Iran is accelerating its efforts to replace Prime Minister Haider al-Abadi with a loyal stooge, especially after Abadi opted to abide by the US sanctions imposed on Tehran, according to experts.
At a time when the Iranian media unleashed a barrage of criticism on Abadi, describing him as a dwarf and threatening that he would have a similar fate to the late Iraqi President Saddam Hussein, the pace of the formation of Parliament's largest bloc has been accelerated.
Iranian columnist and political analyst Hassan Hani wrote in an article that Iran appointed Abadi as prime minister and can easily replace him, criticizing him for his commitment on the US sanctions imposed on Tehran, instead of supporting Iran in its time of need.
Observers said that Iran has prepared potential replacement for Abadi, including Former Prime Minister Nouri al-Maliki and head of Iranian Militia in Iraq and Syria (IMIS) Falih Al-Fayyad, while Leader of Al-Qarar Coalition Osama al-Nujaifi is also hoping to be the next prime minister.
Meanwhile, Maliki has held a meeting with Fayyad and Nujaifi to discuss the future of the political process and the ongoing talks between political forces on the formation of parliament's largest bloc, in light of the imminent approval of the results of the manual counting and sorting of Parliamentary elections' votes.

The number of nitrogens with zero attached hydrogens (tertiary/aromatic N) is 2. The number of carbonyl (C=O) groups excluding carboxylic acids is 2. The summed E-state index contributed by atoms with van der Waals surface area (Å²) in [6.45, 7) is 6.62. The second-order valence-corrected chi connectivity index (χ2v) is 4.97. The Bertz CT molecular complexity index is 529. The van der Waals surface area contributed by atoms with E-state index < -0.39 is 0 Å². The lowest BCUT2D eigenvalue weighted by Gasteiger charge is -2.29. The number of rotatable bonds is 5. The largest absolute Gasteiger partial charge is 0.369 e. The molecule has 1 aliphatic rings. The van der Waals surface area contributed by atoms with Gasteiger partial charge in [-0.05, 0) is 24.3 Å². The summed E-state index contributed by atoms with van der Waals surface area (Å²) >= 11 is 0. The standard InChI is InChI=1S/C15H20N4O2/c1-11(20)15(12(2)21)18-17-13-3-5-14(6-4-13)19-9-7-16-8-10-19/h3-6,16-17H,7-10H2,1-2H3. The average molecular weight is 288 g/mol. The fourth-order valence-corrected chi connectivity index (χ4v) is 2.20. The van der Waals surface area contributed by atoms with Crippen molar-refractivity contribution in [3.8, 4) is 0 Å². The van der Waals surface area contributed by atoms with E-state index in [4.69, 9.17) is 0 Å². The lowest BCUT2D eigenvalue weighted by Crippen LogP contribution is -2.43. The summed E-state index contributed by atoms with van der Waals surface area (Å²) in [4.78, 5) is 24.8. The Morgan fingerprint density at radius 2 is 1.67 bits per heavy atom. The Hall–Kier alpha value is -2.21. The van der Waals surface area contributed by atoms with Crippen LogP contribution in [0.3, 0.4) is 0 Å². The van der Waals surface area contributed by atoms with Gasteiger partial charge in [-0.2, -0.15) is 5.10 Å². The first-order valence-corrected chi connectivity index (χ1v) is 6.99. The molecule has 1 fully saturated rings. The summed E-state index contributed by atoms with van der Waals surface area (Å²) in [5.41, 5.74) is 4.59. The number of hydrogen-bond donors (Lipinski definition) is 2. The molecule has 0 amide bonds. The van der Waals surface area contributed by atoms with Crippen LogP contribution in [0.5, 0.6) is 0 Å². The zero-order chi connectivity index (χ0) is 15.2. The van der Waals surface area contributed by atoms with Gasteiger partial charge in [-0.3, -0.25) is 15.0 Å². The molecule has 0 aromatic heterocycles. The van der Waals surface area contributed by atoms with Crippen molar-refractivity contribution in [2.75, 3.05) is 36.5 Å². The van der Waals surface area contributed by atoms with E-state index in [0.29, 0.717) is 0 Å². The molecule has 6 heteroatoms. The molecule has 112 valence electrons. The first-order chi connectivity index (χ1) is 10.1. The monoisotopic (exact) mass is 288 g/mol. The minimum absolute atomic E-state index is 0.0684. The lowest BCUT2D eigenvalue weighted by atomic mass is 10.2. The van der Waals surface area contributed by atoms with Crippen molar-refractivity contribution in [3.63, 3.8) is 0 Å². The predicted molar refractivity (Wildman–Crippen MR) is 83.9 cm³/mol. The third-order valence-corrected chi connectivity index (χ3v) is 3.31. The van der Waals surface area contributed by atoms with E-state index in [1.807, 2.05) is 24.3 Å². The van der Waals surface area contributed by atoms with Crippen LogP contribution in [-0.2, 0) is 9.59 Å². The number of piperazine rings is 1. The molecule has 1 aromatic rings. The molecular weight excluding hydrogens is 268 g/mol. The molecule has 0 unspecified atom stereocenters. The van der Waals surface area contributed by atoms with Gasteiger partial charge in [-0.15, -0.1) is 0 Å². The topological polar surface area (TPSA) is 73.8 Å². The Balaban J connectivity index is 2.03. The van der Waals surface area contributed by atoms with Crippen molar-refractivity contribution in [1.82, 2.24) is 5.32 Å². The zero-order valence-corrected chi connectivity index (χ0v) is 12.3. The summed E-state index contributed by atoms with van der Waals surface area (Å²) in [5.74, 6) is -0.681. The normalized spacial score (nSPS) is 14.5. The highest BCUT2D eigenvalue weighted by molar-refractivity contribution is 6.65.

The meeting stressed the need to accelerate talks to start the implementation of constitutional steps related to the announcement of the formation of the largest bloc in parliament and holding parliament's first session to name those who will take over 'the three presidencies', including parliament speaker, prime minister and the president, as well as preparing the government's program, according to a statement by Maliki's office.
The High Electoral Commission (HEC) completed the manual counting of votes last Sunday, almost three months after the elections were held in May, as it is now waiting to receive appeals and complaints on the results before being ratified by the Federal Supreme Court of Iraq.
Political parties need 165 seats in parliament out of a total of 329 seats to form the largest bloc to be entrusted with the formation of the next government.
Observers said that the Iranian-Qatari axis government, which has been in Iraq, aims to create an alliance between Fatah Alliance, State of Law Coalition, Victory Alliance, Sunni and Kurdish parties to form the largest bloc in parliament, with Leader of Badr Organisation Hadi al-Amiri as prime minister.
Experts told The Baghdad Post that Abadi's chances in another term in office are slim, especially that Iran aims to install a new prime minister and form the largest bloc in parliament.